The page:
For more information, see Why Breast-Feeding is Still Best for Baby, by Physicians for Social Responsibility at Adapted from Washington Toxics Coalition.]

Bettie Kettell had the highest individual blood level of total PBDEs, at three times the group median. She works in Surgical Services in a recently constructed community hospital containing new rugs, drapes, and furniture.
PBDEs in Maine People

Figure 2 shows that a wide range of PBDEs were detected in all 13 Maine participants, from 6.8 parts per billion (ppb) to 59 ppb. We found 28 different congeners of PBDEs out of the 46 that we tested for in blood. (Congeners are similar types of chemical compounds; there are 209 possible PBDE congeners). The PBDE levels found in Maine people were generally comparable or somewhat lower than those found in other studies. Two of the PBDEs that are breakdown products of Deca, known as BDE-153 and BDE-183, were higher in Maine participants than in similar small studies in Washington and California.

Bettie Kettell had the highest individual blood level of total PBDEs, at three times the group median. She works in Surgical Services in a recently constructed community hospital containing new rugs, drapes, and furniture. Her department has a large amount of equipment, including computers and monitors. This might explain her exposure levels since commercial buildings have higher fire safety standards—and thus more flame retardant-containing furniture and equipment—than private homes.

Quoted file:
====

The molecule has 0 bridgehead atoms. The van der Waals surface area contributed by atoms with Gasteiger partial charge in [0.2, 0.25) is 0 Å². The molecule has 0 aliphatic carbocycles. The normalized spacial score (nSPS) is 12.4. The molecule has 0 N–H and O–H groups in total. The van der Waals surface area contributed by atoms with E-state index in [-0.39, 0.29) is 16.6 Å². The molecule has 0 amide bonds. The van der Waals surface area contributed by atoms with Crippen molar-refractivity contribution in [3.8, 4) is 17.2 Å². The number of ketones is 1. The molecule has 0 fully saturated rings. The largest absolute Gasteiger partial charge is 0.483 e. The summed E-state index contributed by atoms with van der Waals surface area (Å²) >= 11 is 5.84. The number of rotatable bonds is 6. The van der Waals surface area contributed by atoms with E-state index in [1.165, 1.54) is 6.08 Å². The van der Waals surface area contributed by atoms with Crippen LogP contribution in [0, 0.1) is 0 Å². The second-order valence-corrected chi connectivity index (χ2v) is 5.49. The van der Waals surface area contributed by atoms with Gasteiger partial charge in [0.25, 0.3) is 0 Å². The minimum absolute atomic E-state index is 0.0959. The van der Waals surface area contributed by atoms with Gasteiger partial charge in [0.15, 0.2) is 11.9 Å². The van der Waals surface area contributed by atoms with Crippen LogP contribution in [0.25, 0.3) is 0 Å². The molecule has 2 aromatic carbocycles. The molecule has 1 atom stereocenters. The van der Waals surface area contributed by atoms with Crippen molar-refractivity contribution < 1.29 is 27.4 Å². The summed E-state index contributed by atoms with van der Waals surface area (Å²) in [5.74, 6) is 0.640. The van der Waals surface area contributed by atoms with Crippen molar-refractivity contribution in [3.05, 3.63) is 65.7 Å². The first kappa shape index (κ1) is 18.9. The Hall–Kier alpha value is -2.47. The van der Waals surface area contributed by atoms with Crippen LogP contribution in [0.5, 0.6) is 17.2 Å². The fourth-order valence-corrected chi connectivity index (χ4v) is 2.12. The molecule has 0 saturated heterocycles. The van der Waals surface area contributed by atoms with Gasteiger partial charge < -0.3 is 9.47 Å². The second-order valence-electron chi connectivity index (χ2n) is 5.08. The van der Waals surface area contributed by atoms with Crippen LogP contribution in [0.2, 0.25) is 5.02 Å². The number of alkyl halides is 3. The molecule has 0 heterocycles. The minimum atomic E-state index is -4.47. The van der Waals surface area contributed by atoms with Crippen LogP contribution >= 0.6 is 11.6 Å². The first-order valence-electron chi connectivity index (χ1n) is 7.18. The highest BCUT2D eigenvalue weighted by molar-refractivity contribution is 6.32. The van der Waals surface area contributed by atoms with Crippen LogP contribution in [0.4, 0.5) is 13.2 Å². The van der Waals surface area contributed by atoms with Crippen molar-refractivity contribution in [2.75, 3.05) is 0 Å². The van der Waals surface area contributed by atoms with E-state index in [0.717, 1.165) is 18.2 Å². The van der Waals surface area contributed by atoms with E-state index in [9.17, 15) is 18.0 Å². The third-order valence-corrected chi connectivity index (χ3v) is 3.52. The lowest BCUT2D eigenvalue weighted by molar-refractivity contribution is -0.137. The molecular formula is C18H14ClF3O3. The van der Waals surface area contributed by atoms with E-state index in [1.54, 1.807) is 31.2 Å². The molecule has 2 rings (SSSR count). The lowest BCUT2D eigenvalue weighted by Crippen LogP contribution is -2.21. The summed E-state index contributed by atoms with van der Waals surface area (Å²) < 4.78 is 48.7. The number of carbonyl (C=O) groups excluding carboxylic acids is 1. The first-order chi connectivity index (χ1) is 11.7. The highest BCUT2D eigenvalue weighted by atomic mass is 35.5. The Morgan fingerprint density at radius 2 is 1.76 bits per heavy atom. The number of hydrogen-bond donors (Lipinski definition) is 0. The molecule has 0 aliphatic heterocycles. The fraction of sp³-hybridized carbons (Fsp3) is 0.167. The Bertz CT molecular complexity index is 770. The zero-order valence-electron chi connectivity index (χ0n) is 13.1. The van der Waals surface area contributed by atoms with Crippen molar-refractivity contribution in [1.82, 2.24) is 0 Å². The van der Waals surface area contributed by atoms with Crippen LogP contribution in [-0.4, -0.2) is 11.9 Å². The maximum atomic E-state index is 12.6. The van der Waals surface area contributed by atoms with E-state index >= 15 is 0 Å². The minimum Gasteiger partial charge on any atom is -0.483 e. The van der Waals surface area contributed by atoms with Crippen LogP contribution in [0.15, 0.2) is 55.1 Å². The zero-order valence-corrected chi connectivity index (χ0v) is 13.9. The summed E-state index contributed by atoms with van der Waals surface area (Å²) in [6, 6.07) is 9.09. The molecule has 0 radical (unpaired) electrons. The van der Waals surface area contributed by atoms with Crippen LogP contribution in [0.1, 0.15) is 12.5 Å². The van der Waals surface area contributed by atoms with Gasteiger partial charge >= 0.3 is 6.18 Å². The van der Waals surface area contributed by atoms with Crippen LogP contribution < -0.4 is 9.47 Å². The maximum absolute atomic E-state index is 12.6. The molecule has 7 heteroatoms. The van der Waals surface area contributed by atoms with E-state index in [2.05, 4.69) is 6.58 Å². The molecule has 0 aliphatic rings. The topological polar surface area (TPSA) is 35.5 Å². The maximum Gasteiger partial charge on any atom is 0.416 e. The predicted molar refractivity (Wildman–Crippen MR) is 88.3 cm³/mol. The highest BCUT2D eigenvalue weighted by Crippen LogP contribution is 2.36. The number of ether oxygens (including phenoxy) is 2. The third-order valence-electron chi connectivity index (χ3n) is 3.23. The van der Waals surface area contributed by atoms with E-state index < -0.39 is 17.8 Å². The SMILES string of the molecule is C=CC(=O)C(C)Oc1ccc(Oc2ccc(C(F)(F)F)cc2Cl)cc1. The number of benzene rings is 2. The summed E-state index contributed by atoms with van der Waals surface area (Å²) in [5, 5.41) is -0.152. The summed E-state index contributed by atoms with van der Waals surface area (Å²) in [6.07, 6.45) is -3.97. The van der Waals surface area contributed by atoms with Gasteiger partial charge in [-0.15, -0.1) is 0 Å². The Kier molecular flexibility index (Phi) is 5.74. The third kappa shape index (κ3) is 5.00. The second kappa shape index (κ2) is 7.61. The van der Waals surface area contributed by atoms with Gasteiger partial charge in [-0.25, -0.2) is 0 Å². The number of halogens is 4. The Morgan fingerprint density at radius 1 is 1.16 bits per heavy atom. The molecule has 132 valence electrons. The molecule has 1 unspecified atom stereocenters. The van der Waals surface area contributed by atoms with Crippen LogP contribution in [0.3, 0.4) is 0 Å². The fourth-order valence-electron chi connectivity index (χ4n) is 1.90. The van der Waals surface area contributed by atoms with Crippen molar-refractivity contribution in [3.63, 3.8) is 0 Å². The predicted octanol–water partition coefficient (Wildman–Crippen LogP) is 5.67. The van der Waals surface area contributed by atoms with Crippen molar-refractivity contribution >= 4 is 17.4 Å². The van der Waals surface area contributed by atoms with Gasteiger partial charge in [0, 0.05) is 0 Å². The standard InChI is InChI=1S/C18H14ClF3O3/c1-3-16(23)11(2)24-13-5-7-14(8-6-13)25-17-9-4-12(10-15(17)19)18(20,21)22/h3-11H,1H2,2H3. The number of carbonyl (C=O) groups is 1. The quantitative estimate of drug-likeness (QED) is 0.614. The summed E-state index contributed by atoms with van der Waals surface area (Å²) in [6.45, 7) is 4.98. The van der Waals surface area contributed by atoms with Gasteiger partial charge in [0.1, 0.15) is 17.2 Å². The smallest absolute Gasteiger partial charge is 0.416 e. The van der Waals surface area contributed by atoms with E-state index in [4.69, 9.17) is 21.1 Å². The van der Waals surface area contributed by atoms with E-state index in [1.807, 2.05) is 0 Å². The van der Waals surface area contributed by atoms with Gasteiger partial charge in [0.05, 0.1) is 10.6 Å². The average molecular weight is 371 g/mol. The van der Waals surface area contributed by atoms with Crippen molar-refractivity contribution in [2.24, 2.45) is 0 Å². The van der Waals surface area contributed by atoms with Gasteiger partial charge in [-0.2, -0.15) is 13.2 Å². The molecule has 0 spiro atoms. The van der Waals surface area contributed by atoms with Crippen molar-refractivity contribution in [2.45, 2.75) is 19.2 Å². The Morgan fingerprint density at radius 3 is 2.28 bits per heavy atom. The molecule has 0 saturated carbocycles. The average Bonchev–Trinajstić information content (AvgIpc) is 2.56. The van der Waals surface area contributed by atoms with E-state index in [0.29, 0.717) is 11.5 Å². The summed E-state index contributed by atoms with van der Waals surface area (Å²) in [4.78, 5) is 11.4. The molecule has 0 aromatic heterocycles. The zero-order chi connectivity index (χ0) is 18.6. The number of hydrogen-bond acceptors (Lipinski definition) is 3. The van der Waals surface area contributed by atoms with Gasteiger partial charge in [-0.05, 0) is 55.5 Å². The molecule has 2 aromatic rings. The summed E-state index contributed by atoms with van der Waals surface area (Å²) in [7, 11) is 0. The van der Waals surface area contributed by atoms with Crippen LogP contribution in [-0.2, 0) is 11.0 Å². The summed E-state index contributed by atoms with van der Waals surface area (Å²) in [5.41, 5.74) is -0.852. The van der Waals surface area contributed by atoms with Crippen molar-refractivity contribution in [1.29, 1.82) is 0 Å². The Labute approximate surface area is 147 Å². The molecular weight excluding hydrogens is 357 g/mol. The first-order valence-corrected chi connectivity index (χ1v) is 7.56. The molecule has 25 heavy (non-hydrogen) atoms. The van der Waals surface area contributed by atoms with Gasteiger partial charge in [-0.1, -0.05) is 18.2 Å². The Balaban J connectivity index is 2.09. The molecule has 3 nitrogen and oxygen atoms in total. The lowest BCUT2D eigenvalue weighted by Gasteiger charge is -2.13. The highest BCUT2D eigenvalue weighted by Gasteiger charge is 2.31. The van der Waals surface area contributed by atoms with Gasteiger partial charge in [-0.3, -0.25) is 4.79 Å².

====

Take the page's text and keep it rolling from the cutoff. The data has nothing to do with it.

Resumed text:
Two of the Maine participants, Bettie Kettell and Lauralee Raymond, had total PBDE levels higher than the median value reported in 62 women from California and Indiana. They also had the second and third greatest number of individual PBDE congeners detected, 26 and 25 respectively (out of 46 tested). Russell Libby, an organic farmer, had the most PBDEs detected (27) but his total levels were somewhat lower than levels in Bettie and Lauralee.

Figure 2: PBDE levels, measured in blood serum, expressed on a lipid weight basis.
National median from McDonald (2005).

HEALTH EFFECTS: Learning Disabilities and Behavior Problems

Everyday exposure to PBDEs may be enough to cause children to struggle to keep up in school and reach their full potential. Most recently, for example, a study conducted at the University of Southern Maine found that newborn mice exposed to Deca had delays in brain development and reduced thyroid levels when young, and as an adult suffered from long-term learning and behavior problems.